For mental illnesses, Harlick's insurance plan covers inpatient services, limited outpatient services, office visits, psychological testing, and in-person or telephone counseling sessions. Inpatient services are covered "in connection with hospitalization or psychiatric Partial Hospitalization (day treatment)." Inpatient services for treatment of mental illnesses are discussed three times in the Plan. Each time, the Plan says that "[r]esidential care is not covered." "Residential care" is not defined anywhere in the Plan.
For physical illnesses, the Plan covers extensive hospital treatment, outpatient treatments, and office visits. It also covers certain forms of "subacute care." Subacute care is defined as "skilled nursing or skilled rehabilitation provided in a Hospital or Skilled Nursing Facility to patients who require skilled care such as nursing services, physical, occupational or speech therapy, a coordinated program of multiple therapies or who have medical needs that require daily Registered Nurse monitoring." A Skilled Nursing Facility ("SNF") is defined as "a facility with a valid license issued by the California Department of Health Services as a Skilled Nursing Facility or any similar institution licensed under the laws of any other state, territory, or foreign country." The Plan provides coverage for up to 100 days at an SNF.
C. Blue Shield's Coverage Decision
Blue Shield paid for the first eleven days of Harlick's treatment at Castlewood, but then refused to pay for the rest of her treatment. Blue Shield conducted several internal reviews of Harlick's claim, and Blue Shield employees engaged in extensive correspondence with Harlick and her mother, Robin Watson, about her claim.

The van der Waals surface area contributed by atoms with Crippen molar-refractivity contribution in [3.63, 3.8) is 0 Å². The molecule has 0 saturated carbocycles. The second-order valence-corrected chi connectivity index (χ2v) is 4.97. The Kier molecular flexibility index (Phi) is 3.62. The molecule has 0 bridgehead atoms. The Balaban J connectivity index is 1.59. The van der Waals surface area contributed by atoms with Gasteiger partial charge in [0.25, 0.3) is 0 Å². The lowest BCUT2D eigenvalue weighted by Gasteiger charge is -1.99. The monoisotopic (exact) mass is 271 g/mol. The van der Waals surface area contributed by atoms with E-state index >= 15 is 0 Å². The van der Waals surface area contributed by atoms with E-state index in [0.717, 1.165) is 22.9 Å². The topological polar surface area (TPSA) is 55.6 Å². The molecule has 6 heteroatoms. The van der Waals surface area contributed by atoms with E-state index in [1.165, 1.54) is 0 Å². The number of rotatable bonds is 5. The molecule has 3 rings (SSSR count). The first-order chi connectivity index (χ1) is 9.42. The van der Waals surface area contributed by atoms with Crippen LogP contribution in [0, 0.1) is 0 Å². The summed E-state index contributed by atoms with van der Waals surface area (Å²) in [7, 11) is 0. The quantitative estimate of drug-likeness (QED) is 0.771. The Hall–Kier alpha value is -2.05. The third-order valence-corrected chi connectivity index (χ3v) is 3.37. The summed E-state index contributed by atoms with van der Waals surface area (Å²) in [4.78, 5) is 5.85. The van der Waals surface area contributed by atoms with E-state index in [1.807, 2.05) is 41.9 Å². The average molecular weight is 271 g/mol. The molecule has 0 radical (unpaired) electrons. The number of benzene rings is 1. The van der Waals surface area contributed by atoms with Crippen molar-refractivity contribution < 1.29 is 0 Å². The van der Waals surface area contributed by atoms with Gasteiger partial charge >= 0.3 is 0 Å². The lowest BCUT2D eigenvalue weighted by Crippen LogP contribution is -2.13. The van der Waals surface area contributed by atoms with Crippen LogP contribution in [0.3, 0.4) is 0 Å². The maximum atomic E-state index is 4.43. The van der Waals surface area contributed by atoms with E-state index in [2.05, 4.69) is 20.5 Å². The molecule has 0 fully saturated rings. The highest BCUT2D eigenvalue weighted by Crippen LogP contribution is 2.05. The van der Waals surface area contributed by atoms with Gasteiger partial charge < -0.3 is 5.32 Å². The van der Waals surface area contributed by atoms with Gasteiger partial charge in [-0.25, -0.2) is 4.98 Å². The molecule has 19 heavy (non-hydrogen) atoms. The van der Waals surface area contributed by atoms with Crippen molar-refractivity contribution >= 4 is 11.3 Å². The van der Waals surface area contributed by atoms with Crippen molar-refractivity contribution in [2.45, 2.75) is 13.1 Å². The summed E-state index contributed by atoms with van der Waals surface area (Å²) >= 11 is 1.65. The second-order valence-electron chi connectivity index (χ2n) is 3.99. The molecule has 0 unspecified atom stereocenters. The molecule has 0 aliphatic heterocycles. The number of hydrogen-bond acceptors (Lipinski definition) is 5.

On September 20, 2006, Blue Shield employee Bruce Berg reviewed Harlick's record and recommended denying the claim in an internal document that was not sent to Harlick or Watson. Berg wrote, "[T]his appears to be residential care as stated in the consent to treatment/treatment plan. . . . Residential treatment is not a benefit."
On December 8, 2006, Blue Shield employee David Battin reviewed the claim in another internal document. Battin concluded that "[t]he principal reason" for the denial was that Harlick's plan did not cover residential care. A few days later, on December 12, 2006, Blue Shield employee Risell TachinSalazar wrote to Harlick and denied the claim based on Battin's review, explaining that Harlick did not have a benefit for residential care.
On January 19, 2007, Blue Shield employee Carroll Cederberg reviewed the claim in another internal document. Cederberg again concluded that residential care was not a covered benefit under Harlick's Plan.
On March 27, 2007, David Battin reviewed the claim again in another internal document. He concluded:
The principal reason [for the denial] is that these services are not a covered benefit. As per your health plan's Evidence of Coverage (EOC); all inpatient psychiatric hospital care must be prior authorized by the Mental Health Services Administrator (MHSA), except for emergency care. Since you specifically traveled to Missouri to be admitted to this particular facility, this would not be considered as an emergency admission. You also had amble [sic] time to contact MHSA for authorization prior to your admission. In addition; [sic] residential care (room and board) is not a covered benefit. During the dates of service 4/28/06 to 8/25/06 the medical necessity of being treated as an inpatient was not established, you could have been treated as an outpatient. Since your EOC does not cover room and board, the facility fees for your residential treatment . . . are not a covered benefit.